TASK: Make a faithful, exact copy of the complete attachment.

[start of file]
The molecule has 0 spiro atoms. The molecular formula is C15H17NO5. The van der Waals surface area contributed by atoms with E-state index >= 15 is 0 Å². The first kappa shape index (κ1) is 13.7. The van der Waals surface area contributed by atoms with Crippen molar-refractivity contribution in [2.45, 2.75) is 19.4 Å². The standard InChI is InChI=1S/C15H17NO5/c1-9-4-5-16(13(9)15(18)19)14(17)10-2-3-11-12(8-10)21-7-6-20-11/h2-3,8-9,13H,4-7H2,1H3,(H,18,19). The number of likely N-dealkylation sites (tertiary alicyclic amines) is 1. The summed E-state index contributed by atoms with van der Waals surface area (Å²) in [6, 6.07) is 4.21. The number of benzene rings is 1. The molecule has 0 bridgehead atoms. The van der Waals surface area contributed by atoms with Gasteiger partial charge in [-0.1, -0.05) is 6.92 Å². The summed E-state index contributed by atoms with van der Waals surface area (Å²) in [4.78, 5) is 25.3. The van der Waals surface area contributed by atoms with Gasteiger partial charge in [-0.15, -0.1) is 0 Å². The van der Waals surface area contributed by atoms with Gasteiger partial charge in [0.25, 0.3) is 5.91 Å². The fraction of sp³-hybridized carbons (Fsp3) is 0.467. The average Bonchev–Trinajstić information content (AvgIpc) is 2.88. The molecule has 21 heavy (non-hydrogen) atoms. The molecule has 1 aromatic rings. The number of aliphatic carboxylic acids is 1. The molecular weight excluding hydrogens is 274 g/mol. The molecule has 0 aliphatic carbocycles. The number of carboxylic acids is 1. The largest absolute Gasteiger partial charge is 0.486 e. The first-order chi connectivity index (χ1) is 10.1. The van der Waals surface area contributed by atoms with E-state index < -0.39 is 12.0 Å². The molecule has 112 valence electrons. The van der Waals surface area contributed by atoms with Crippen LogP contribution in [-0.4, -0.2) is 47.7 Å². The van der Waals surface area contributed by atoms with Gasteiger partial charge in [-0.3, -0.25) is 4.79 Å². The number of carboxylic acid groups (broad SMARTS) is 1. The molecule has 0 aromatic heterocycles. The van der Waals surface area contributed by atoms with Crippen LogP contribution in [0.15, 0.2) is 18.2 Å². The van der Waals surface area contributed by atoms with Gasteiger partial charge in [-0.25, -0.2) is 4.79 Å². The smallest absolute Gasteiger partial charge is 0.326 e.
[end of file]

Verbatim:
The molecule has 0 spiro atoms. The molecular formula is C15H17NO5. The van der Waals surface area contributed by atoms with E-state index >= 15 is 0 Å². The first kappa shape index (κ1) is 13.7. The van der Waals surface area contributed by atoms with Crippen molar-refractivity contribution in [2.45, 2.75) is 19.4 Å². The standard InChI is InChI=1S/C15H17NO5/c1-9-4-5-16(13(9)15(18)19)14(17)10-2-3-11-12(8-10)21-7-6-20-11/h2-3,8-9,13H,4-7H2,1H3,(H,18,19). The number of likely N-dealkylation sites (tertiary alicyclic amines) is 1. The summed E-state index contributed by atoms with van der Waals surface area (Å²) in [6, 6.07) is 4.21. The number of benzene rings is 1. The molecule has 0 bridgehead atoms. The van der Waals surface area contributed by atoms with Gasteiger partial charge in [-0.1, -0.05) is 6.92 Å². The summed E-state index contributed by atoms with van der Waals surface area (Å²) in [4.78, 5) is 25.3. The van der Waals surface area contributed by atoms with Gasteiger partial charge in [-0.15, -0.1) is 0 Å². The van der Waals surface area contributed by atoms with Gasteiger partial charge in [0.25, 0.3) is 5.91 Å². The fraction of sp³-hybridized carbons (Fsp3) is 0.467. The average Bonchev–Trinajstić information content (AvgIpc) is 2.88. The molecule has 21 heavy (non-hydrogen) atoms. The molecule has 1 aromatic rings. The number of aliphatic carboxylic acids is 1. The molecular weight excluding hydrogens is 274 g/mol. The molecule has 0 aliphatic carbocycles. The number of carboxylic acids is 1. The largest absolute Gasteiger partial charge is 0.486 e. The first-order chi connectivity index (χ1) is 10.1. The van der Waals surface area contributed by atoms with E-state index < -0.39 is 12.0 Å². The molecule has 112 valence electrons. The van der Waals surface area contributed by atoms with Crippen LogP contribution in [-0.4, -0.2) is 47.7 Å². The van der Waals surface area contributed by atoms with Gasteiger partial charge in [-0.3, -0.25) is 4.79 Å². The number of carboxylic acid groups (broad SMARTS) is 1. The molecule has 0 aromatic heterocycles. The van der Waals surface area contributed by atoms with Crippen LogP contribution in [0.15, 0.2) is 18.2 Å². The van der Waals surface area contributed by atoms with Gasteiger partial charge in [-0.25, -0.2) is 4.79 Å². The smallest absolute Gasteiger partial charge is 0.326 e.